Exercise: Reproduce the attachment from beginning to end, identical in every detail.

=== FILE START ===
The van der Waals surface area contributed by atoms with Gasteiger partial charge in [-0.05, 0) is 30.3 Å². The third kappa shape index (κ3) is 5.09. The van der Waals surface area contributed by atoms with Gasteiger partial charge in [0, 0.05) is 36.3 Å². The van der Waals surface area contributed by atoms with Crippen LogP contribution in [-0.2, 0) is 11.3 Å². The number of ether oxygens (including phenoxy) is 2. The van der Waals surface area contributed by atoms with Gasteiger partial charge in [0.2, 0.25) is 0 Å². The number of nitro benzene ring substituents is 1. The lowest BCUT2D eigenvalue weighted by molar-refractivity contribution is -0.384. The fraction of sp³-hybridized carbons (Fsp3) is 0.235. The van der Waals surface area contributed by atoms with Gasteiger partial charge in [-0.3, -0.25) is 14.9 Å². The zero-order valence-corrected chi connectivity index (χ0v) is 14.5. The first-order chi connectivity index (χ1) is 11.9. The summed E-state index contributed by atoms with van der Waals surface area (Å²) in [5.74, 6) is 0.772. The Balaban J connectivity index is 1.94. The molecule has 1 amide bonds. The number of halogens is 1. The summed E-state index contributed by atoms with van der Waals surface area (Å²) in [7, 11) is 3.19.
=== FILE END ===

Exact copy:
The van der Waals surface area contributed by atoms with Gasteiger partial charge in [-0.05, 0) is 30.3 Å². The third kappa shape index (κ3) is 5.09. The van der Waals surface area contributed by atoms with Gasteiger partial charge in [0, 0.05) is 36.3 Å². The van der Waals surface area contributed by atoms with Crippen LogP contribution in [-0.2, 0) is 11.3 Å². The number of ether oxygens (including phenoxy) is 2. The van der Waals surface area contributed by atoms with Gasteiger partial charge in [0.2, 0.25) is 0 Å². The number of nitro benzene ring substituents is 1. The lowest BCUT2D eigenvalue weighted by molar-refractivity contribution is -0.384. The fraction of sp³-hybridized carbons (Fsp3) is 0.235. The van der Waals surface area contributed by atoms with Gasteiger partial charge in [-0.3, -0.25) is 14.9 Å². The zero-order valence-corrected chi connectivity index (χ0v) is 14.5. The first-order chi connectivity index (χ1) is 11.9. The summed E-state index contributed by atoms with van der Waals surface area (Å²) in [5.74, 6) is 0.772. The Balaban J connectivity index is 1.94. The molecule has 1 amide bonds. The number of halogens is 1. The summed E-state index contributed by atoms with van der Waals surface area (Å²) in [7, 11) is 3.19.